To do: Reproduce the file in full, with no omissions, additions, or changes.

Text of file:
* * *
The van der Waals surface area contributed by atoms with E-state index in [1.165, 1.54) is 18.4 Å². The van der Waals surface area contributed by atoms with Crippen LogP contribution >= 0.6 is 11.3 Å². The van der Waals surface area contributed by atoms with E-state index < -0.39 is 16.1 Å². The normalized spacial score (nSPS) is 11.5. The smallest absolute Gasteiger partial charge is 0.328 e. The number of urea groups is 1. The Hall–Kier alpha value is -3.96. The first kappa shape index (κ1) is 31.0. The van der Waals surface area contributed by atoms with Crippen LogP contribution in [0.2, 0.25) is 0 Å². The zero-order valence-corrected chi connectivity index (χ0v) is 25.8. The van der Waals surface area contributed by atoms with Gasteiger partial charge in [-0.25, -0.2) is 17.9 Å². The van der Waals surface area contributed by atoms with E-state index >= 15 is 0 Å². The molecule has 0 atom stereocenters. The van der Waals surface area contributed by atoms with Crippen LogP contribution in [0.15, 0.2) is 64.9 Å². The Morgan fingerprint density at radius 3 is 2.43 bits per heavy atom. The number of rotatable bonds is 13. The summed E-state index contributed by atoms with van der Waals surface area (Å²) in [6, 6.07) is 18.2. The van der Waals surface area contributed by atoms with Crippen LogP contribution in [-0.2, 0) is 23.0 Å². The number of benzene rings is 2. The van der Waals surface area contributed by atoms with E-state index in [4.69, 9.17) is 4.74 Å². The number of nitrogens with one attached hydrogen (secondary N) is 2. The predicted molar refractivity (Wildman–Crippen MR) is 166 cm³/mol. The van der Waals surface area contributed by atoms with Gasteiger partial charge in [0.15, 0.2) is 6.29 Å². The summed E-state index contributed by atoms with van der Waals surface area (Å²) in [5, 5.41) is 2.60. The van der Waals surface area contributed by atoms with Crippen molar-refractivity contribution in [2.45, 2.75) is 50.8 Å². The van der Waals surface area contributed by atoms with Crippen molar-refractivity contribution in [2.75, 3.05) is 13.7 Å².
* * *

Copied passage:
The van der Waals surface area contributed by atoms with E-state index in [1.165, 1.54) is 18.4 Å². The van der Waals surface area contributed by atoms with Crippen LogP contribution >= 0.6 is 11.3 Å². The van der Waals surface area contributed by atoms with E-state index < -0.39 is 16.1 Å². The normalized spacial score (nSPS) is 11.5. The smallest absolute Gasteiger partial charge is 0.328 e. The number of urea groups is 1. The Hall–Kier alpha value is -3.96. The first kappa shape index (κ1) is 31.0. The van der Waals surface area contributed by atoms with Crippen LogP contribution in [0.2, 0.25) is 0 Å². The zero-order valence-corrected chi connectivity index (χ0v) is 25.8. The van der Waals surface area contributed by atoms with Gasteiger partial charge in [-0.25, -0.2) is 17.9 Å². The van der Waals surface area contributed by atoms with E-state index >= 15 is 0 Å². The molecule has 0 atom stereocenters. The van der Waals surface area contributed by atoms with Crippen LogP contribution in [0.15, 0.2) is 64.9 Å². The Morgan fingerprint density at radius 3 is 2.43 bits per heavy atom. The number of rotatable bonds is 13. The summed E-state index contributed by atoms with van der Waals surface area (Å²) in [6, 6.07) is 18.2. The van der Waals surface area contributed by atoms with Crippen LogP contribution in [-0.2, 0) is 23.0 Å². The number of benzene rings is 2. The van der Waals surface area contributed by atoms with E-state index in [4.69, 9.17) is 4.74 Å². The number of nitrogens with one attached hydrogen (secondary N) is 2. The predicted molar refractivity (Wildman–Crippen MR) is 166 cm³/mol. The van der Waals surface area contributed by atoms with Gasteiger partial charge in [0.15, 0.2) is 6.29 Å². The summed E-state index contributed by atoms with van der Waals surface area (Å²) in [5, 5.41) is 2.60. The van der Waals surface area contributed by atoms with Crippen molar-refractivity contribution in [2.45, 2.75) is 50.8 Å². The van der Waals surface area contributed by atoms with Crippen molar-refractivity contribution in [2.75, 3.05) is 13.7 Å².